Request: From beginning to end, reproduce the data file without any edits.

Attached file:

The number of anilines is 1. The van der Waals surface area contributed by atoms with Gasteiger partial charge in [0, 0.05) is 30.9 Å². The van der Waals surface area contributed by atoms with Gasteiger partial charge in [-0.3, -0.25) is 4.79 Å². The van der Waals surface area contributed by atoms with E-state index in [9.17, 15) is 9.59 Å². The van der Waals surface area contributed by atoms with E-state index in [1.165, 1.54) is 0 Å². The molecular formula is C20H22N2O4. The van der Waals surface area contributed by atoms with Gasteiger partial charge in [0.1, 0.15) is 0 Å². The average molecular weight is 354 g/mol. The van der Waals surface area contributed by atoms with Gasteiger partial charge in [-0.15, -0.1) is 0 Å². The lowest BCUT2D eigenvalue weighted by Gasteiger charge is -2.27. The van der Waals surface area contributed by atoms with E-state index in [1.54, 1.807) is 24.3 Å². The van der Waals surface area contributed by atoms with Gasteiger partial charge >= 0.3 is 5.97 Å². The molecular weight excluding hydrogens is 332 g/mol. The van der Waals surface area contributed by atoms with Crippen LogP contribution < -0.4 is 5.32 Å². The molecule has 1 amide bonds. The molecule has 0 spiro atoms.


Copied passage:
The number of anilines is 1. The van der Waals surface area contributed by atoms with Gasteiger partial charge in [0, 0.05) is 30.9 Å². The van der Waals surface area contributed by atoms with Gasteiger partial charge in [-0.3, -0.25) is 4.79 Å². The van der Waals surface area contributed by atoms with E-state index in [9.17, 15) is 9.59 Å². The van der Waals surface area contributed by atoms with E-state index in [1.165, 1.54) is 0 Å². The molecular formula is C20H22N2O4. The van der Waals surface area contributed by atoms with Gasteiger partial charge in [0.1, 0.15) is 0 Å². The average molecular weight is 354 g/mol. The van der Waals surface area contributed by atoms with Gasteiger partial charge in [-0.15, -0.1) is 0 Å². The lowest BCUT2D eigenvalue weighted by Gasteiger charge is -2.27. The van der Waals surface area contributed by atoms with E-state index in [1.54, 1.807) is 24.3 Å². The van der Waals surface area contributed by atoms with Gasteiger partial charge >= 0.3 is 5.97 Å². The molecular weight excluding hydrogens is 332 g/mol. The van der Waals surface area contributed by atoms with Crippen LogP contribution < -0.4 is 5.32 Å². The molecule has 1 amide bonds. The molecule has 0 spiro atoms.